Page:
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EDITORIAL
Year : 2016  |  Volume : 64  |  Issue : 10  |  Page : 701

The impact factor story: Part II


Editor, Indian Journal of Ophthalmology, Chairman, Managing Director, Aditya Jyot Eye Hospital Pvt. Ltd., Wadala (West), Mumbai, Maharashtra, India

Date of Web Publication1-Dec-2016

Correspondence Address:
Sundaram Natarajan
Editor, Indian Journal of Ophthalmology, Chairman, Managing Director, Aditya Jyot Eye Hospital Pvt. Ltd., Wadala (West), Mumbai, Maharashtra
India
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Source of Support: None, Conflict of Interest: None


DOI: 10.4103/0301-4738.195019

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How to cite this article:
Natarajan S. The impact factor story: Part II. Indian J Ophthalmol 2016;64:701

How to cite this URL:
Natarajan S. The impact factor story: Part II. Indian J Ophthalmol [serial online] 2016 [cited 2020 May 25];64:701. Available from: http://www.ijo.in/text.asp?2016/64/10/701/195019

This editorial is a continuation of the previous month's editorial focusing on the impact factor (IF) of journals. As I mentioned, this editorial explores the controversies surrounding IF, its uses, and how journals are “gaming the impact factor.”

The “Impact Factor” was initially created to help librarians in selecting journals to which they should subscribe. Instead, it has today become the unofficial measure of the quality of any journal – the higher the IF is, the better a journal is. However, it really is not that simple. There are various ways, the IF can be indirectly “gamed” or “manipulated.” For example, publishing more review articles instead of original research is one such way – review articles are cited more often than original research papers. Surprisingly, articles that review the work of others receive more citations than original research articles even though original research is probably a better measure of academic excellence.[1] In my opinion, therefore, it would be unfair to compare the IFs of journals that publish original research and those of “review article only” journals.

Similarly, at the other end of the spectrum, you have case reports: correspondence that highlights interesting and rare cases. As one would expect, not all case reports are likely to get cited as frequently as original research papers or review articles. As a result, many journals have now stopped accepting case reports and small case series. Does this mean case reports have no value? As I have mentioned, case reports and case series go a long way in validating data.[2] Recently, it was interesting to see journals that usually have a “no case report” policy bend their own rules and be the first ones to publish case reports that highlighted the effects of the Zika virus – knowing well that these initial reports would garner a lot of subsequent citations. No one denies the scientific value of these case reports, and while such papers are definitely needed since they depict new information, their utility to the scientific world is blunted when these papers do not have open access, especially given their relevance in developing countries. One wonders then, whether it is only science and the dissemination of new path-breaking information that is at the heart of such journals. The focus area of the journal also can impact the IF of a journal. Journals that publish basic science articles generally rank higher than journals that focus primarily on clinical papers. This is due to the fact that scientific papers tend to cite only basic science papers and not clinical articles whereas clinical papers tend to cite both scientific and clinical articles.[3]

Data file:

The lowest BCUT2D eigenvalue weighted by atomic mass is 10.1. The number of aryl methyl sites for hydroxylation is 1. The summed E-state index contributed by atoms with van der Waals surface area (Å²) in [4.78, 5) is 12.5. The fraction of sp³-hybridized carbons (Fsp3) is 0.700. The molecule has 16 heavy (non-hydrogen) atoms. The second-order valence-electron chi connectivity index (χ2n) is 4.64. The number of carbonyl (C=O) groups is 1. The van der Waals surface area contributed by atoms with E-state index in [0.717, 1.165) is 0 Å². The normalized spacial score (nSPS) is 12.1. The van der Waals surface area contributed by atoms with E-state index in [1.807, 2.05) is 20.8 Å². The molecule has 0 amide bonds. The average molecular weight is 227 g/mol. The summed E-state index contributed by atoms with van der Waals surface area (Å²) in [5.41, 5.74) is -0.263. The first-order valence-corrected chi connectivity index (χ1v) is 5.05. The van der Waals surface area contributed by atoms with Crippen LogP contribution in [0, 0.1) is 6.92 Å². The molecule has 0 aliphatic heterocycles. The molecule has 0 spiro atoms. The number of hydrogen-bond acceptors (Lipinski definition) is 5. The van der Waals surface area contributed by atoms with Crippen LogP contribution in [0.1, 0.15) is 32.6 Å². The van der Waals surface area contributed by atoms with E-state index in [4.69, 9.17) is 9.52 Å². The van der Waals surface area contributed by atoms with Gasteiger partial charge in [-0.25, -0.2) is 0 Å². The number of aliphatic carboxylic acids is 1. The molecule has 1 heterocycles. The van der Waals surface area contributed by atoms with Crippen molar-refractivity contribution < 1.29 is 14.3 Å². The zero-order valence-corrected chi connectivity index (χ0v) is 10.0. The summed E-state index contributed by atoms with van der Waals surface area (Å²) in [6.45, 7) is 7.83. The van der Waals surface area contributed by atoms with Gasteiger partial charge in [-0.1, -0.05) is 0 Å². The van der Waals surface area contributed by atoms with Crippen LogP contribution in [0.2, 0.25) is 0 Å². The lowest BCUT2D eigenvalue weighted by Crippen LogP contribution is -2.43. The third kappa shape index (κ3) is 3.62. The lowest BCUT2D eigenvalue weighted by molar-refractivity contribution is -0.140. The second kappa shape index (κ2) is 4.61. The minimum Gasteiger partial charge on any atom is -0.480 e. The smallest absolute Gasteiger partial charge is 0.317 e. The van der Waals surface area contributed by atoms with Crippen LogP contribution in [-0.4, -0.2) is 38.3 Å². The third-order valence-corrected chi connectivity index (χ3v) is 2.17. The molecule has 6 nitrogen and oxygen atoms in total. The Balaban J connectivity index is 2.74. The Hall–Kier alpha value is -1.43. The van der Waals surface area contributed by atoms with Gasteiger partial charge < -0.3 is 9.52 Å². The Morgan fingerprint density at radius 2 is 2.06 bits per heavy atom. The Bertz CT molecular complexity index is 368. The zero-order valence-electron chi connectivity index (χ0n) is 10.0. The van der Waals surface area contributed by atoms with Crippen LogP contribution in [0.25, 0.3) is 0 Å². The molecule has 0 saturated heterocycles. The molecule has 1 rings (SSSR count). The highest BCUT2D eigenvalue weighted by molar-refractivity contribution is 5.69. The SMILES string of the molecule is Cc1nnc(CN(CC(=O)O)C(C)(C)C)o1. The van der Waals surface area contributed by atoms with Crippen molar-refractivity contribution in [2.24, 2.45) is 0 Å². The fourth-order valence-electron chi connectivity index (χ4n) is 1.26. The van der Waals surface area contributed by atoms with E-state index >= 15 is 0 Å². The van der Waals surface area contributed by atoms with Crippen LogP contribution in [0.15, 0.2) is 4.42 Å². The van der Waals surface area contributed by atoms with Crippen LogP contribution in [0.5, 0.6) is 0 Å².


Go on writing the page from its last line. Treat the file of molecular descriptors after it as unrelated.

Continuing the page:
Hence, at the end of the day, what is it that journals are chasing? Is this a true pursuit of scientific excellence or is this just another rat race to attain the highest IF – by hook or by crook? This is something that needs contemplation from both sides: the readers and the medical publishers. The journals must reflect more of what the readers and authors want and not entirely what is required to increase the IF. Authors, readers, and researchers should also consider all the aspects discussed in this editorial before judging any journal solely on the basis of its IF.

As Andersen et al. have concluded, the journal's IF is an imperfect tool for measuring the quality of articles, and its use in evaluating authors has inherent risks. However, in the present scenario, in spite of its limitations, journal IF can be used as a rough indicator of scientific quality in specific subject categories and for serious reading and learning.[4]

As far as the Indian Journal of Ophthalmology is considered, over the past few years, I have come to believe that as long as a journal has the followings: transparency in the peer review process, the backing of an academically brilliant editorial board, and uncompromising attitude on editorial ethics; the IF will take care of itself and the quality of the journal will automatically rise.





 
  References Top

1.
Smith ER. The journal impact factor. Can J Cardiol 2006;22:787-8.  Back to cited text no. 1
    
2.
Natarajan S. Case reports and series: Authenticate rare conditions. Indian J Ophthalmol 2015;63:1-2.  Back to cited text no. 2
[PUBMED]  Medknow Journal  
3.
Scully C, Lodge H. Impact factors and their significance; overrated or misused? Br Dent J 2005;198:391-3.  Back to cited text no. 3
    
4.
Andersen J, Belmont J, Cho CT. Journal impact factor in the era of expanding literature. J Microbiol Immunol Infect 2006;39:436-43.  Back to cited text no. 4
    




 

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